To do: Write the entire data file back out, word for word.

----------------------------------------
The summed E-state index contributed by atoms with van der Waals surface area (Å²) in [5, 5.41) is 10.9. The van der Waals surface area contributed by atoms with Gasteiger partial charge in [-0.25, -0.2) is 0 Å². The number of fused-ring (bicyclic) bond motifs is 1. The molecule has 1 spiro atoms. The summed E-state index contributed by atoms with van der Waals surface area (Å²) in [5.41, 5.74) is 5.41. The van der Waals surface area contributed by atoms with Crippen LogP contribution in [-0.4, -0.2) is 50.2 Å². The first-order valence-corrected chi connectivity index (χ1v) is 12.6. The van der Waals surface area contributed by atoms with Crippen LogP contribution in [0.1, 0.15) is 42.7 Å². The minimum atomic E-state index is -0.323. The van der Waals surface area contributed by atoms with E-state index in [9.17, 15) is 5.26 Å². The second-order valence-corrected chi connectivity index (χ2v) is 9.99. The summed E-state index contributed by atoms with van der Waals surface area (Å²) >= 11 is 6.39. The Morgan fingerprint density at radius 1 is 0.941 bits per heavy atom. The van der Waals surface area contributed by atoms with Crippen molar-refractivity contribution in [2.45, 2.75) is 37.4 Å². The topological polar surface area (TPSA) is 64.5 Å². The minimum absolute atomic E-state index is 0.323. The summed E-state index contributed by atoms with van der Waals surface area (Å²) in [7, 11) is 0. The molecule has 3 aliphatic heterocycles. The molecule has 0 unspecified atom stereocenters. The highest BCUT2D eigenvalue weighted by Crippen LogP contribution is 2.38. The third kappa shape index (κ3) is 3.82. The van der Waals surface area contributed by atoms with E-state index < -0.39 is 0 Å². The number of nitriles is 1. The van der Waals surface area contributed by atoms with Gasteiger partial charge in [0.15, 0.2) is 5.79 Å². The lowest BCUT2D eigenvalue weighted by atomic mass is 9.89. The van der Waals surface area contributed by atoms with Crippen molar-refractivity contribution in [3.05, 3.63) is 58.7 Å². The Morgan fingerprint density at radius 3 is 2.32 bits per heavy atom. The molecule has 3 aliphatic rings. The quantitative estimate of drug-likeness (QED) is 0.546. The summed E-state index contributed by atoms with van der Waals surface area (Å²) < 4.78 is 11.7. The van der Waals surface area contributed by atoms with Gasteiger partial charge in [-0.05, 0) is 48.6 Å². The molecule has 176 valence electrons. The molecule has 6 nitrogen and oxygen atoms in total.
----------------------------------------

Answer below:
The summed E-state index contributed by atoms with van der Waals surface area (Å²) in [5, 5.41) is 10.9. The van der Waals surface area contributed by atoms with Gasteiger partial charge in [-0.25, -0.2) is 0 Å². The number of fused-ring (bicyclic) bond motifs is 1. The molecule has 1 spiro atoms. The summed E-state index contributed by atoms with van der Waals surface area (Å²) in [5.41, 5.74) is 5.41. The van der Waals surface area contributed by atoms with Crippen LogP contribution in [-0.4, -0.2) is 50.2 Å². The first-order valence-corrected chi connectivity index (χ1v) is 12.6. The van der Waals surface area contributed by atoms with Crippen LogP contribution in [0.1, 0.15) is 42.7 Å². The minimum atomic E-state index is -0.323. The van der Waals surface area contributed by atoms with E-state index in [9.17, 15) is 5.26 Å². The second-order valence-corrected chi connectivity index (χ2v) is 9.99. The summed E-state index contributed by atoms with van der Waals surface area (Å²) >= 11 is 6.39. The Morgan fingerprint density at radius 1 is 0.941 bits per heavy atom. The van der Waals surface area contributed by atoms with Crippen molar-refractivity contribution in [2.45, 2.75) is 37.4 Å². The topological polar surface area (TPSA) is 64.5 Å². The minimum absolute atomic E-state index is 0.323. The summed E-state index contributed by atoms with van der Waals surface area (Å²) in [7, 11) is 0. The molecule has 3 aliphatic heterocycles. The molecule has 0 unspecified atom stereocenters. The highest BCUT2D eigenvalue weighted by Crippen LogP contribution is 2.38. The third kappa shape index (κ3) is 3.82. The van der Waals surface area contributed by atoms with E-state index < -0.39 is 0 Å². The number of nitriles is 1. The van der Waals surface area contributed by atoms with Gasteiger partial charge in [0.15, 0.2) is 5.79 Å². The lowest BCUT2D eigenvalue weighted by atomic mass is 9.89. The van der Waals surface area contributed by atoms with Crippen molar-refractivity contribution in [3.05, 3.63) is 58.7 Å². The Morgan fingerprint density at radius 3 is 2.32 bits per heavy atom. The molecule has 3 aliphatic rings. The quantitative estimate of drug-likeness (QED) is 0.546. The summed E-state index contributed by atoms with van der Waals surface area (Å²) < 4.78 is 11.7. The van der Waals surface area contributed by atoms with Gasteiger partial charge in [-0.05, 0) is 48.6 Å². The molecule has 176 valence electrons. The molecule has 6 nitrogen and oxygen atoms in total.